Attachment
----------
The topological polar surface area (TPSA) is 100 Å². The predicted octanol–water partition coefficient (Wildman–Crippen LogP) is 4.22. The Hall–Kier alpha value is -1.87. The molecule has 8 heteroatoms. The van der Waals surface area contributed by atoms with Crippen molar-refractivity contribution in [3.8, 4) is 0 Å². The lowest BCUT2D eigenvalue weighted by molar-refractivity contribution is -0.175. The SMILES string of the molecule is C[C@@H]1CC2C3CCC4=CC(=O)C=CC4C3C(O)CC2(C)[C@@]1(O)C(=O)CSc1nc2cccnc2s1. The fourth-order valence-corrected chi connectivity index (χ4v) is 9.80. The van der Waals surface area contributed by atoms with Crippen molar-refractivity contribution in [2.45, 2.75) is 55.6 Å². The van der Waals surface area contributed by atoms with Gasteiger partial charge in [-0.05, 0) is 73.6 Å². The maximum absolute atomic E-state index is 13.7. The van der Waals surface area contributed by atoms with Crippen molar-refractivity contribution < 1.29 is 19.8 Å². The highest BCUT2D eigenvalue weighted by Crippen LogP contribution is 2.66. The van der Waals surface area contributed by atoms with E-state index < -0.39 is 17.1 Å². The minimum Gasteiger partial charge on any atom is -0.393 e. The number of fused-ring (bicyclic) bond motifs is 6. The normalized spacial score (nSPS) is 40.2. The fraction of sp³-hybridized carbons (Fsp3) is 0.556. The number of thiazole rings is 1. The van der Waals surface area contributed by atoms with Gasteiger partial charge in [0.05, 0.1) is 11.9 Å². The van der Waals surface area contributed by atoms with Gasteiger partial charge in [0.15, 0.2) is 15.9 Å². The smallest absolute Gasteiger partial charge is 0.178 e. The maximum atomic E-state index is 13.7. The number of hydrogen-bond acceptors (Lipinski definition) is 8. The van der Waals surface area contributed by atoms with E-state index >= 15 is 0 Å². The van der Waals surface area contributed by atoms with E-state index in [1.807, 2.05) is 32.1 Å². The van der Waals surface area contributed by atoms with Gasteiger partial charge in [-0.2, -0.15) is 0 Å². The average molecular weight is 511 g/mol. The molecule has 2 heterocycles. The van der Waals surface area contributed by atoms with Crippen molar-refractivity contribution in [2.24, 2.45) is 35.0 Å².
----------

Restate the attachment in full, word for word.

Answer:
The topological polar surface area (TPSA) is 100 Å². The predicted octanol–water partition coefficient (Wildman–Crippen LogP) is 4.22. The Hall–Kier alpha value is -1.87. The molecule has 8 heteroatoms. The van der Waals surface area contributed by atoms with Crippen molar-refractivity contribution in [3.8, 4) is 0 Å². The lowest BCUT2D eigenvalue weighted by molar-refractivity contribution is -0.175. The SMILES string of the molecule is C[C@@H]1CC2C3CCC4=CC(=O)C=CC4C3C(O)CC2(C)[C@@]1(O)C(=O)CSc1nc2cccnc2s1. The fourth-order valence-corrected chi connectivity index (χ4v) is 9.80. The van der Waals surface area contributed by atoms with Crippen molar-refractivity contribution in [2.45, 2.75) is 55.6 Å². The van der Waals surface area contributed by atoms with Gasteiger partial charge in [-0.05, 0) is 73.6 Å². The maximum absolute atomic E-state index is 13.7. The van der Waals surface area contributed by atoms with Crippen molar-refractivity contribution < 1.29 is 19.8 Å². The highest BCUT2D eigenvalue weighted by Crippen LogP contribution is 2.66. The van der Waals surface area contributed by atoms with E-state index < -0.39 is 17.1 Å². The minimum Gasteiger partial charge on any atom is -0.393 e. The number of fused-ring (bicyclic) bond motifs is 6. The normalized spacial score (nSPS) is 40.2. The fraction of sp³-hybridized carbons (Fsp3) is 0.556. The number of thiazole rings is 1. The van der Waals surface area contributed by atoms with Gasteiger partial charge in [0.05, 0.1) is 11.9 Å². The van der Waals surface area contributed by atoms with Gasteiger partial charge in [0.15, 0.2) is 15.9 Å². The smallest absolute Gasteiger partial charge is 0.178 e. The maximum atomic E-state index is 13.7. The number of hydrogen-bond acceptors (Lipinski definition) is 8. The van der Waals surface area contributed by atoms with E-state index >= 15 is 0 Å². The van der Waals surface area contributed by atoms with E-state index in [1.807, 2.05) is 32.1 Å². The van der Waals surface area contributed by atoms with Gasteiger partial charge in [-0.2, -0.15) is 0 Å². The average molecular weight is 511 g/mol. The molecule has 2 heterocycles. The van der Waals surface area contributed by atoms with Crippen molar-refractivity contribution in [2.24, 2.45) is 35.0 Å².